After all those calories, it was a good job there was plenty to keep you active. As well as surfing, a range of other activities can be tried across the seven beaches. Dedicated groups of sea swimmers aiming to push themselves for the benefits of cold-water therapy, while visitors and locals alike relish the wide and open coastline playground, undertaking beach runs, rock pooling, stand-up paddleboarding, bodyboarding, kayaking and even regular silent disco beach yoga.

To satisfy the adrenaline-fuelled adult and the naughty child within us, we took it a step further and gave coasteering a try – an action-packed exploration involving jumping, swimming, and rock climbing. I say we... one of us did. I chickened out and vowed to stay on dry land. It is not for the faint-hearted and certainly gets the heart racing, but it was clear from the sidelines that it is an incredibly exciting way of exploring the coastline thanks to the fantastic and friendly experts at Newquay Adventure Centre.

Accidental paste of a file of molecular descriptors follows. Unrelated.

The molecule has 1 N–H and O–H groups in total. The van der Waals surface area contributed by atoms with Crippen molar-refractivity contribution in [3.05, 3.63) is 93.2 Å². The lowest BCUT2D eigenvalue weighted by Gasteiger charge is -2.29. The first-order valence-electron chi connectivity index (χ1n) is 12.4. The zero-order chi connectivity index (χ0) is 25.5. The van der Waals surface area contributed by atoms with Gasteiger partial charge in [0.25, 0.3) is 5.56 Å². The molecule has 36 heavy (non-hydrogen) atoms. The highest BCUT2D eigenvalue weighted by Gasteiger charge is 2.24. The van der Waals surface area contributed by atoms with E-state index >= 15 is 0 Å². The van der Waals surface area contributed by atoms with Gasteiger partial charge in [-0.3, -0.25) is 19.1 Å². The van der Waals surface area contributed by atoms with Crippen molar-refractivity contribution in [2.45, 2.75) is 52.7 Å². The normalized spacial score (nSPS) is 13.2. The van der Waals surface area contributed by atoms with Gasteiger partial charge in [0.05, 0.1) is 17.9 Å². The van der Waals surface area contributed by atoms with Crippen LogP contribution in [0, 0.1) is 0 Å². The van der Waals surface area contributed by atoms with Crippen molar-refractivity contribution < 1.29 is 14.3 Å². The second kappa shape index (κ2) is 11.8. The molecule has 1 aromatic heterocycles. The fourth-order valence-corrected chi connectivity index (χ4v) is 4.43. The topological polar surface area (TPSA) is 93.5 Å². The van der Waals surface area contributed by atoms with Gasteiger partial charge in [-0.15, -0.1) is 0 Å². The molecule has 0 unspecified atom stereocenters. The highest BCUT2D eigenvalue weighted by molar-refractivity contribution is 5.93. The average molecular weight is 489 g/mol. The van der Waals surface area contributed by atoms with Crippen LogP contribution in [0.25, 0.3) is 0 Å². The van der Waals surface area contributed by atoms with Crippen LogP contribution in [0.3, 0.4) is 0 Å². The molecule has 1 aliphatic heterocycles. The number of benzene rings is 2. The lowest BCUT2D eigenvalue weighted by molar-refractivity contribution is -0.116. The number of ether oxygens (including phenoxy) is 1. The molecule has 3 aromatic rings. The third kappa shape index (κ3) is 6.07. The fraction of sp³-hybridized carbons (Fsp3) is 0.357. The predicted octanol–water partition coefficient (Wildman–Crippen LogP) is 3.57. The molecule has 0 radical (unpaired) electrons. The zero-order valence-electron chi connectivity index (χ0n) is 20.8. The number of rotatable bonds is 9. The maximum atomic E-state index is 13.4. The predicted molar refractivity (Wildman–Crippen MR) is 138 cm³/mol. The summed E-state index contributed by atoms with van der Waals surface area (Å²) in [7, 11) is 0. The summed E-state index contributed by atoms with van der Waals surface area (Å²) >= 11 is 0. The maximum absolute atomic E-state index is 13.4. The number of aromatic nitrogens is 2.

The Northern Echo: Newquay

If you want something a little less adventurous but still explore what Newquay has to offer, many hours can be spent strolling along the cliff edges, with easy and more challenging routes available. Newquay Zoo and Blue Reef Aquarium both offer family-friend fun, and posters around the town show the area is always thriving with events and festivals, whatever time of year you visit.

It is no wonder that so many are leaving their passport at home and looking to Newquay for their next summer holiday.

Tolcarne Beach Village is a boutique holiday village based on the North shore of Cornwall. Rates vary depending on type of accommodation and time of the year, but start at £115 per night. For more information, visit www.tolcarnebeach.co.uk or call 01637 872489.

Flights with Loganair start from £33 one way and all Loganair flights include 15kg luggage allowance as standard. Transfers from Cornwall Airport to the centre of Newquay cost from £16 with Coastline Travel.